Queen Elizabeth II lived a life of duty and diligence, and today we pay respect to and honour that life. She is, of course, the only reigning monarch to have ever visited Australia, and since Her Majesty’s death so many Australians have shared their memories of moments from her visits here. The Queen actually visited Jagajaga twice, first during her 1954 tour when she and the Duke of Edinburgh visited the Heidelberg Repatriation Hospital. Along the way to get to the hospital, she drove through local streets, where residents and businesses had spent time and money on beautification, and thousands of schoolchildren were organised to line the route. There was, apparently, some last-minute consternation when it was proposed that, instead of driving this route, the Queen catch the train for this section of this journey. In fact, the Victorian Premier, John Cain, had to intervene to make sure that the journey took place as originally planned.

The second visit to Jagajaga was when the Queen was in Australia in 1970. The Queen, Prince Philip and Princess Anne were at the opening of the Arthur Rylah Institute for Environmental Research in Brown Street in Heidelberg. The local newspaper at the time reported more than 2,000 people attended the ceremony. The Victoria Police band entertained the crowd. The Scouts and Guides were represented. Many children were there and, apparently, some 70 corgi dogs, brought by the Welsh Corgi Club of Victoria, who were given pride of place on both sides of the entrance to greet the official visitors.

I have to thank the Heidelberg Historical Society for putting all of that information together. Over the past week, I have really enjoyed following the public comments on the historical society’s Facebook page about this visit, because there are so many locals who remember that day and who have shared their memories. Many of them were schoolchildren at the time, and there’s a repeated theme in the comments of shoes being shined and socks being pulled up before their parents allowed them to come and stand by the roadside to wave at the royal cars passing by. Many of the comments also claimed to have been the recipient of a wave back. Whether or not that actually happened, I think it’s about the memory that was created. There’s a warmth and respect in these comments from those who were there that demonstrates how all those people felt that sense of occasion that the Queen brought, of being part of a moment in history, just as today there is a sense of history in us marking this solemn occasion, the death of the only monarch most of us have known.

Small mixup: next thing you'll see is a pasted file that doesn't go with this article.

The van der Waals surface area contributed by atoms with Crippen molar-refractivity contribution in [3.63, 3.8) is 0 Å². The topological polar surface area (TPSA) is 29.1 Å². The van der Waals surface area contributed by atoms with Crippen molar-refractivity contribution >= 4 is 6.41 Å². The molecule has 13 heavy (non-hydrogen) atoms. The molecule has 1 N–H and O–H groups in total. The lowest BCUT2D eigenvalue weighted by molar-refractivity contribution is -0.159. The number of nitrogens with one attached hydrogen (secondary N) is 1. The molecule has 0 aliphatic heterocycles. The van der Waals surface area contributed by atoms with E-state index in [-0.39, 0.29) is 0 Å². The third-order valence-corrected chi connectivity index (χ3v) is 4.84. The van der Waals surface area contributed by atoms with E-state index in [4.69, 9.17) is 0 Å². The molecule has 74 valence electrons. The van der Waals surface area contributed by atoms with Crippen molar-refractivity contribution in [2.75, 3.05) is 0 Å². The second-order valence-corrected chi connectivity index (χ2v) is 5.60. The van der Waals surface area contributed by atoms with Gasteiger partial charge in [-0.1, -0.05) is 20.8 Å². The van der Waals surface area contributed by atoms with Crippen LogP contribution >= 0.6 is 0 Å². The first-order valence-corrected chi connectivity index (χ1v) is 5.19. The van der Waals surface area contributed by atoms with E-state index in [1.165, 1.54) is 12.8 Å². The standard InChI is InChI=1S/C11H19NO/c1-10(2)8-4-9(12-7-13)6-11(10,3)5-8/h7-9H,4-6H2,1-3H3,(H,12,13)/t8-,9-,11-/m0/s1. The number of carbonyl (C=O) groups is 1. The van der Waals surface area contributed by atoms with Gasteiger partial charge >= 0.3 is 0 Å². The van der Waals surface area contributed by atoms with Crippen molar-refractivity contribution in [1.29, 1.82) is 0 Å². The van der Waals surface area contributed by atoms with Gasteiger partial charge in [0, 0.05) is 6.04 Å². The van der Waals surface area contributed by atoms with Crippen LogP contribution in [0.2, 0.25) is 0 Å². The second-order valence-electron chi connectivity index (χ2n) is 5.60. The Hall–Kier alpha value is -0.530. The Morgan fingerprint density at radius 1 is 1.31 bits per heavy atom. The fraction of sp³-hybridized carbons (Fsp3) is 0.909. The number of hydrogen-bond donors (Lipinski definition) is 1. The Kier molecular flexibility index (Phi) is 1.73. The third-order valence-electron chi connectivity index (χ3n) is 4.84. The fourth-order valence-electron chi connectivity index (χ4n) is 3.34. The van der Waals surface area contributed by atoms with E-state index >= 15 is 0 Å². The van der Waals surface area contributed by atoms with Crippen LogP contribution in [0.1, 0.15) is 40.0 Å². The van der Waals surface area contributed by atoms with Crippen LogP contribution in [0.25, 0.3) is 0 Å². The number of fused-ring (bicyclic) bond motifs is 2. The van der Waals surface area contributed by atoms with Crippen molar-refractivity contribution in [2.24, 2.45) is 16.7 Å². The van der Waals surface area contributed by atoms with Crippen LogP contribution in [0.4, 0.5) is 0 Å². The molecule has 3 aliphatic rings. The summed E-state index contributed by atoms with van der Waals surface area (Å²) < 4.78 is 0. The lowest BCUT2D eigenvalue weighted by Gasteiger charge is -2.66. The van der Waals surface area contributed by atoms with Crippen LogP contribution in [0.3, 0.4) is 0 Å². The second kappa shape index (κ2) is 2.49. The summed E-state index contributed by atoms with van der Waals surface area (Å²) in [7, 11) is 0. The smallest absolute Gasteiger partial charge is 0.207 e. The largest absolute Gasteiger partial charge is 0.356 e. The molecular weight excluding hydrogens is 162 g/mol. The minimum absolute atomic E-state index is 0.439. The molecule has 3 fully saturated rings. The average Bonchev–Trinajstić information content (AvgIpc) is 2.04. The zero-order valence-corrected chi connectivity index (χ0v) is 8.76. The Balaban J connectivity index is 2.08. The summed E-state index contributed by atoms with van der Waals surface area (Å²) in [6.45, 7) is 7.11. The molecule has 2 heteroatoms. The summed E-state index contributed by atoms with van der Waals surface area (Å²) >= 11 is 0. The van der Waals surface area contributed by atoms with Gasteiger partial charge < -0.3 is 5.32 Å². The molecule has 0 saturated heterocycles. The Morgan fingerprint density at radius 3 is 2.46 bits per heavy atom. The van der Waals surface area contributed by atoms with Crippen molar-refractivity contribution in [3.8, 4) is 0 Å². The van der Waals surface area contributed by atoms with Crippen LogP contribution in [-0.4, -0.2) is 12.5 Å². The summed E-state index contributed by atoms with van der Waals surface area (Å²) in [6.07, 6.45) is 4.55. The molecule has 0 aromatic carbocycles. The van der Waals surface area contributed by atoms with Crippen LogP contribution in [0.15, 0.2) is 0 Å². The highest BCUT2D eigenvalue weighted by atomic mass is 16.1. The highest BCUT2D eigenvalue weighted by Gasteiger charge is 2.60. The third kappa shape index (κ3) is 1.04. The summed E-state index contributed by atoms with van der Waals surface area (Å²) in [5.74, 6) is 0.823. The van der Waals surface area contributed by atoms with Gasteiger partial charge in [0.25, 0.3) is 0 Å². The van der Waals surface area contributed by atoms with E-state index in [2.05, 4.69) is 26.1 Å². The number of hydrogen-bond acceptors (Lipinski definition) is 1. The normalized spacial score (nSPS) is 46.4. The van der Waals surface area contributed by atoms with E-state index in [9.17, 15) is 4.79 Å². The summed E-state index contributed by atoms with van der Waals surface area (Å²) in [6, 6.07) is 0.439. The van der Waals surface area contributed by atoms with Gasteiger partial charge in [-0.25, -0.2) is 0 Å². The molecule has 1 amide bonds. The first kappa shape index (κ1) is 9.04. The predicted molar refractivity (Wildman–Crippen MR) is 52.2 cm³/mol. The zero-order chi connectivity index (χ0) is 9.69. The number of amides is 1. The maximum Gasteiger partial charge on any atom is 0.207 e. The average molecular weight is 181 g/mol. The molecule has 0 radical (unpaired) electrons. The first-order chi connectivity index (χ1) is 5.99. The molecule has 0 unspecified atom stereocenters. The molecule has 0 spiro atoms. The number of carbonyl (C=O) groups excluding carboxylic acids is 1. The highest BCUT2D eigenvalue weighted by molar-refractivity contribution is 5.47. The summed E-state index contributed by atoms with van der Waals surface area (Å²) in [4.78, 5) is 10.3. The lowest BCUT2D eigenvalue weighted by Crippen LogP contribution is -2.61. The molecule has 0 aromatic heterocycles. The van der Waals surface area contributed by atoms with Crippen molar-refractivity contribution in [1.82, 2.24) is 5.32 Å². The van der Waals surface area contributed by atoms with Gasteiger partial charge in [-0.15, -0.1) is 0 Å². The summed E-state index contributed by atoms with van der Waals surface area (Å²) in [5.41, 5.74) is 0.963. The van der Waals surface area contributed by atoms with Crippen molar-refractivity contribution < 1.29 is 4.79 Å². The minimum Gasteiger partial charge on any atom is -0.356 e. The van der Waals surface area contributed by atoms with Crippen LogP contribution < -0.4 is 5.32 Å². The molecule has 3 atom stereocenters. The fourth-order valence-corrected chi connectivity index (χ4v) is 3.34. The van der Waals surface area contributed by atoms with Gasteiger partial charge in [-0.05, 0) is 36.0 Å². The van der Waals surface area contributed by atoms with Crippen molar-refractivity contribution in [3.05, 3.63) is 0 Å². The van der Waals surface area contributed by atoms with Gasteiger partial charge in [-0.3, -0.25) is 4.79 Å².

Of course, history isn’t just one story and it isn’t just one emotion. I do want to acknowledge that these are not universal sentiments and we must find a place in our national conversation for other sentiments as well. Today we are truly marking the end of an era, the close of the second Elizabethan age. We do so with deep respect and warm regard for Her Majesty’s life of service. May she rest in eternal peace.

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